This Dark Age

A manual for life in the modern world.

By Daniel Schwindt

This Dark Age is now available in paperback on Amazon. The print version is MUCH cleaner than this online version, which is largely unedited and has fallen by the wayside as the project has grown. If you’ve appreciated my writing, please consider leaving a review on the relevant paperback volumes. The print edition also includes new sections (Military History, War Psychology, Dogmatic Theology).

Volume 1 | Volume 2 | Volume 3| Volume 4 | Volume 5 | Volume 6

There is no such thing as a capitalist free market

Economic liberalism promises to promote an environment of ‘equal opportunity’ and free trade. The problem is that even if we began in a context of real equality of opportunity, for example with a blank slate, each man having a certain allotment of resources, and then allowed competition to have its way, freely, then this context of relative equality would immediately cease to exist. As soon as one business fails and another absorbs a portion of that market, the latter grows and is as a matter of course more advantageously positioned than anyone else who must start from zero. This process of concentration whereby the successful swallow up the rest, first due to aptitude and then due to power pure and simple, is the major blind spot of free market ideology. The truth is that a market that is left to itself will quickly become captive. Thus, ironically, the only way to maintain a market of relative freedom and to allow competition to actually function in a meaningful way, it is necessary to impose strict limits on the amount of control one successful business can exercise on the market.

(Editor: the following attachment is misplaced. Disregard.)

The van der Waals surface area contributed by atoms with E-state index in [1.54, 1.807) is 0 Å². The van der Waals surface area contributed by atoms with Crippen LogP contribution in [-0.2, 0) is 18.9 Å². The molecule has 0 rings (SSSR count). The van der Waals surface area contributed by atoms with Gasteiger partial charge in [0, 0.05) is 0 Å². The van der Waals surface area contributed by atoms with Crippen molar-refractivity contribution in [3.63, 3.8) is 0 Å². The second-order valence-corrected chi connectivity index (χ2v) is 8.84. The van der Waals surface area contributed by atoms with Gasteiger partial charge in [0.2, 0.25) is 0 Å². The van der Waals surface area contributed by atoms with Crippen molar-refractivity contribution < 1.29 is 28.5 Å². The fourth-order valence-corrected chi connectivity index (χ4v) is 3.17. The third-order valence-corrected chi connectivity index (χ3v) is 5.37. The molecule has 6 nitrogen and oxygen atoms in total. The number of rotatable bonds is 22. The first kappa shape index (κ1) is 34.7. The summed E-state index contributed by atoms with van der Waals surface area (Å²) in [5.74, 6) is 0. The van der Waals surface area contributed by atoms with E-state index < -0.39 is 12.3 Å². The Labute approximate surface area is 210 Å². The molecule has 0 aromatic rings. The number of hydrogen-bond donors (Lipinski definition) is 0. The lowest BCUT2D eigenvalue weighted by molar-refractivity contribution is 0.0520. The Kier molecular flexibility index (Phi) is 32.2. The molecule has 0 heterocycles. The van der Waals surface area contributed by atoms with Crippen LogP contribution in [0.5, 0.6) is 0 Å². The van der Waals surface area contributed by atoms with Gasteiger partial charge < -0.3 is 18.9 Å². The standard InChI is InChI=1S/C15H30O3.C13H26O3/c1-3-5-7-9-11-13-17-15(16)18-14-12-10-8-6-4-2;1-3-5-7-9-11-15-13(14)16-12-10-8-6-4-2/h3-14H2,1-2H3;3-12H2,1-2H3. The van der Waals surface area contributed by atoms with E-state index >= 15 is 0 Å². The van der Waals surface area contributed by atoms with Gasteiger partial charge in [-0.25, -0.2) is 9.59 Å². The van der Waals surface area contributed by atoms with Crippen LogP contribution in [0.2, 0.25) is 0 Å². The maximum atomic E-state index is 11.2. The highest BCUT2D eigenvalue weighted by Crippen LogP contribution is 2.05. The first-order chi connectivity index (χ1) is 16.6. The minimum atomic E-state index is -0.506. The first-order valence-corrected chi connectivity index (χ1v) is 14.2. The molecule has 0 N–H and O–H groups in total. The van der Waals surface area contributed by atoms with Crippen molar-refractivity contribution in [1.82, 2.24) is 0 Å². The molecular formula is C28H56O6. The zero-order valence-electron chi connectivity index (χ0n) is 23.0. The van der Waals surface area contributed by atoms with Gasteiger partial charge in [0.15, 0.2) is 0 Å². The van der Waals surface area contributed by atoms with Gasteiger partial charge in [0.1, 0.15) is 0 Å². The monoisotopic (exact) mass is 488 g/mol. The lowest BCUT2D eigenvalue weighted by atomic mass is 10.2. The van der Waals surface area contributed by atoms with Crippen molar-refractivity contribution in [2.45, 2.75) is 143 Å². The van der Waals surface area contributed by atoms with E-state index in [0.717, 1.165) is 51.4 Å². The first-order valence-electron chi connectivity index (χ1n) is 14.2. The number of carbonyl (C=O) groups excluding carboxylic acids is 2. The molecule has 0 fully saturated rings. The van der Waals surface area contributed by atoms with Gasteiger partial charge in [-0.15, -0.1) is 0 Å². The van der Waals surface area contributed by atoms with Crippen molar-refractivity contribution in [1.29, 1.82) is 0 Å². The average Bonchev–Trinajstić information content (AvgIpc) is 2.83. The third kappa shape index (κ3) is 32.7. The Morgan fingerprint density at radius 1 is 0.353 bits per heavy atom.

It is generally admitted that monopolies destroy competition and market function, but it is ignored that capitalist ideology paves the way for concentration of economic power.

A functional market is always a balance between principled regulation and profitable, competitive activity. Too much of the former leads to socialism and too much of the latter leads to capitalism. Neither are truly free markets.

A market that is truly free—in which as many businesses as possible can participate and that permits supply and demand to function meaningfully—is always going to survive as a manipulated and even and enforced economy of limits and meaningful intervention. This is how it has always been. Contrary to what the capitalists would have us believe, we find in history it is not ‘the survival of the fittest’ but a highly developed system of customs and obligations that characterize the spontaneous, natural, and human state of things. Man lives in community with other men, and communities are reciprocal and cooperative or else they are nothing.

People have to be propagandized, pressured and berated in order to get them to act according to capitalist ideology, telling him against his better judgement that he ought to behave according to pure self-interest and that anything else is an affront to human freedom.

The worst we can say about modern men is that they’ve listened, and many have believed.

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